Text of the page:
Do you have the feeling that the developments that took place during the 1970’s related to oil are well understood today or do you believe that there are still some misconceptions existing about that period of time?
For 40 years, misconceptions have constantly shaped the behaviour of the oil and gas industry and most of the “experts” who opine on the industry’s future. The biggest misconception has been the idea that oil would stay plentiful and inexpensive for decades to come, with gluts being a constant threat.
The Technological Revolution was not really well understood. Solid data on flow rates and decline curves were never properly developed to guide industry planners and help us intelligently navigate the oil world.
Let’s skip fast forward into the year 2009. If one follows the news coverage in mainstream media one could easily have the impression that we’re in a recession right now because of the financial mess only. On the other hand there’s a certain statement that I like to call an “eternal law” of the past, the present and the future. That statement was published by James Baker and the Council on Foreign Relations in April 2001 and it says:
“Oil price spikes since the 1940s have always been followed by a recession.”
If this is true is it then any wonder that we’re in a recession after last year’s price rally at the oil market?
The 2008 Recession had nothing to do with the “spike in oil prices.” It was all about the near meltdown in our highly leveraged financial institutions. In my view, high oil prices were helping a significant part of the global economy flourish.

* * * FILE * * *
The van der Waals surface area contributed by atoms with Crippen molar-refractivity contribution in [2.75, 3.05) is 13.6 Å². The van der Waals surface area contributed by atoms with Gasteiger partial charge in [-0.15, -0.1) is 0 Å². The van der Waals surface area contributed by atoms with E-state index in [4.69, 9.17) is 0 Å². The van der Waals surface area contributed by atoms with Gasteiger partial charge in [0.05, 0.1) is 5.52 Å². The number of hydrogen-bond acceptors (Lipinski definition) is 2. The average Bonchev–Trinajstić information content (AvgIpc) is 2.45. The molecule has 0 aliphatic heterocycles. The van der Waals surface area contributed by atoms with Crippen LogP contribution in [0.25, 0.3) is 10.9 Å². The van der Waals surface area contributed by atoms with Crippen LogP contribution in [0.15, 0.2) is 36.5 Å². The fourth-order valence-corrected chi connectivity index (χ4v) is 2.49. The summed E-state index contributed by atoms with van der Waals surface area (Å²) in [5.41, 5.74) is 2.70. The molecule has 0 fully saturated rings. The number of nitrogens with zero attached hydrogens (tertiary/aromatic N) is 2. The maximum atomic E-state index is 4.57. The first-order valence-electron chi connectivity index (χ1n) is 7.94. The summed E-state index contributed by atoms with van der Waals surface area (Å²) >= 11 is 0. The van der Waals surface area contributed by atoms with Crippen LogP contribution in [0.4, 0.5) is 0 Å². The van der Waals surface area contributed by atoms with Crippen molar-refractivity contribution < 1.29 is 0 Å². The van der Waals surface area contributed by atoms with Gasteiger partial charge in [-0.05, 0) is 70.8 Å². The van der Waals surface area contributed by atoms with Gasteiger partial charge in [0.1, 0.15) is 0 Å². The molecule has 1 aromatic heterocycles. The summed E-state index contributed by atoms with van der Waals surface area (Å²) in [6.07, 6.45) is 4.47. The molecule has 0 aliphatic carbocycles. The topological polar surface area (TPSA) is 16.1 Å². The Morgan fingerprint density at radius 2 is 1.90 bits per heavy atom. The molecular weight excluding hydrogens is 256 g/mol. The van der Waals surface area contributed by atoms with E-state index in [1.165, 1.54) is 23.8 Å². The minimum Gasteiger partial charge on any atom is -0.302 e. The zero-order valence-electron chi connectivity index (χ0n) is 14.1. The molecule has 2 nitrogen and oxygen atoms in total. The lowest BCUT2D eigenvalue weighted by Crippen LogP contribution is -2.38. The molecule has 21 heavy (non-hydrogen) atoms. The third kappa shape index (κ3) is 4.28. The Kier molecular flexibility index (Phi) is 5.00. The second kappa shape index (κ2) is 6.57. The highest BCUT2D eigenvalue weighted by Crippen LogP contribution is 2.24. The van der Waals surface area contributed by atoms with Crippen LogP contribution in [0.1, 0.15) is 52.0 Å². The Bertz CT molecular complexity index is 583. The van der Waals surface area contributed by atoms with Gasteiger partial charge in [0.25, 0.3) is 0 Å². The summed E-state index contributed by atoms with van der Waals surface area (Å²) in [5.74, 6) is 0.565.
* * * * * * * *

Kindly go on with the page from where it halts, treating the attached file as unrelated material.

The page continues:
Could you please explain the underlying factors for the price rally of last year? Marshall Auerback stated for example in an interview with me that it was “largely a product of speculation”. Do you agree with him?
Speculators had very little to do with a 15-fold increase in oil prices from 1998 to July 2008. Demand for oil out-paced supply. Speculators only own paper commodity contracts and for every buyer there has to be a seller. In 2006-2008, most hedge funds thought oil prices were too high and were shorting NYMEX oil contracts.
Here’s a statement by Steven Kopits from the New York office of Douglas-Westwood:
”The US has experienced six recessions since 1972. At least five of these were associated with oil prices. In every case, when oil consumption in the US reached 4% percent of GDP, the US went into recession. Right now, 4% of GDP is $80 oil. So that’s my current view: If the oil price exceeds $80, then expect the US to fall back into recession.” 3
Now that we’re about to exceed the $80 limit – is Mr. Kopits right with his prediction in your opinion?
I disagree that our recessions were all caused by high prices. The 1981-82 and 1974 recessions were clearly impacted by oil prices, but the 1991 recession was due to fear of the Persian Gulf War becoming another “Vietnam”.
Under the circumstances of Peak Oil this recession will be different compared with those of the past. Nevertheless, every time I watched CNN International during the last months there was always this trailer saying “The Road to Recovery”. Could you please explain why it is rather unlikely that such a “Recovery” will take place in the long-term and why Peak Oil might be the event that triggers the long-discussed “End of Growth”?
The economy has largely recovered and it has initiated growth in oil demand. This raises high risk that demand will exceed supply and create shortages somewhere. This, in turn, will trigger an end to growth.
Now some of our readers may say: “Wait a minute, y’all! Who said that Peak Oil already happened?” – My answer would be that this hint was given in the report of 2007 by the Energy Watch Group that said:
“Peak oil is ‘now’.